Athol Fugard's My Children! My Africa!is anything but timely. Set against the beginnings of the mid 1980s sociopolitical upheaval in South Africa, it examines issues long since resolved.
But the end of apartheid is the most superficial of the play's explorations. Fugard, the phenomenal South African playwright probably best known for Master Harold ... and the Boys serves up a banquet of luscious ideas, from the power of language to the relative value of revolution and accommodation.
And perhaps most essentially, he blends those ideas into an intimate story of three people who love each other but whose age, race and belief systems violently rip them away from one another.
So timely it isn't, but timeless it most certainly is.
A couple of extraordinary performances make the current Stageworks production at the Tampa Bay Performing Arts Center even more compelling than Fugard's script.
LeRoy Mitchell and Joshua Goff are a devoted teacher and his favorite student in a school for black children. (They both played the same roles in a University of South Florida production more than a decade ago.) Joining them is Dahlia Legault as a privileged but thoughtful white girl who becomes a friend to both men.
Mitchell's Mr. M is devoutly intellectual and finds relief from the oppression of apartheid in words, ideas and literature. Goff, as his student Tommy, delights in 19th century British poetry but gradually comes to see force as the only solution to tyranny. Through her friendship with them, Legault's character starts to question the way of life she has known for her 18 years.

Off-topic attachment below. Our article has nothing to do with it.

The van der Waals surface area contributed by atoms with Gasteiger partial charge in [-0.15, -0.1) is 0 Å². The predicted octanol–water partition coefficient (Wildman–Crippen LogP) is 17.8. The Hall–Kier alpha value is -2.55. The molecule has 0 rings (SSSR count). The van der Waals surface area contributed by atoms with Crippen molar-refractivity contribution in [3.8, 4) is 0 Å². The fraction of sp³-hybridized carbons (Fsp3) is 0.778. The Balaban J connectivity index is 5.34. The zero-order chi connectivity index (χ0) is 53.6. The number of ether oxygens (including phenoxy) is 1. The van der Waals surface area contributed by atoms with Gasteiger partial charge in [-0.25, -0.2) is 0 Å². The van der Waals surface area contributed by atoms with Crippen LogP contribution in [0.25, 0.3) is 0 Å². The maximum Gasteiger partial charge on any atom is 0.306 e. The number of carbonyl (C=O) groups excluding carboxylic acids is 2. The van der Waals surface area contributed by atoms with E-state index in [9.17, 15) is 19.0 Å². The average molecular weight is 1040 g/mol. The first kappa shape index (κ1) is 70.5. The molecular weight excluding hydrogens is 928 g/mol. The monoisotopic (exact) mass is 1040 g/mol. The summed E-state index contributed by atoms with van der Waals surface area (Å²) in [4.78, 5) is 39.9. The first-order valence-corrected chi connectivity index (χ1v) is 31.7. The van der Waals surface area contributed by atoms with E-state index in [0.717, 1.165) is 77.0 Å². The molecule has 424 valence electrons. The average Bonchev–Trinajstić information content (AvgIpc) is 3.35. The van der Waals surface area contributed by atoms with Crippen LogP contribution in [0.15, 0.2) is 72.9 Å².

All three actors are solid, but the performances by Mitchell and Legault are special. Legault's is probably more impressive because she's riveting even though her character is the least interesting of the three. Mitchell's character is much more dynamic, and he enriches that character with energy and depth.
Goff is fine, despite being noticeably too old for the role. It's kind of a one-note performance, though. If there's a major weakness in the script, it's the sketchy manner with which Fugard handles Tommy's transformation from a Wordsworth-quoting academic into a brutish revolutionary. That makes Goff's job tough, and he doesn't quite bring enough texture to the character to help us understand Tommy. Goff is an exceptionally charismatic actor, so we sympathize with Tommy, but we don't really understand his conversion.
The only other significant problem is a long and talky first act. But just before intermission, Fugard switches gears gradually and the play moves from intellectual exercise to a touching personal drama with passion to equal its ideas.
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IF YOU GO
'My Children! My Africa!'
Plays through Sept. 20 at the Tampa Bay Performing Arts Center's Shimberg Playhouse. About 165 minutes. 8 p.m. Thursday-Saturday, 4 p.m. Sunday. $24.50 plus service charge. (813) 229-7827 or tbpac.org.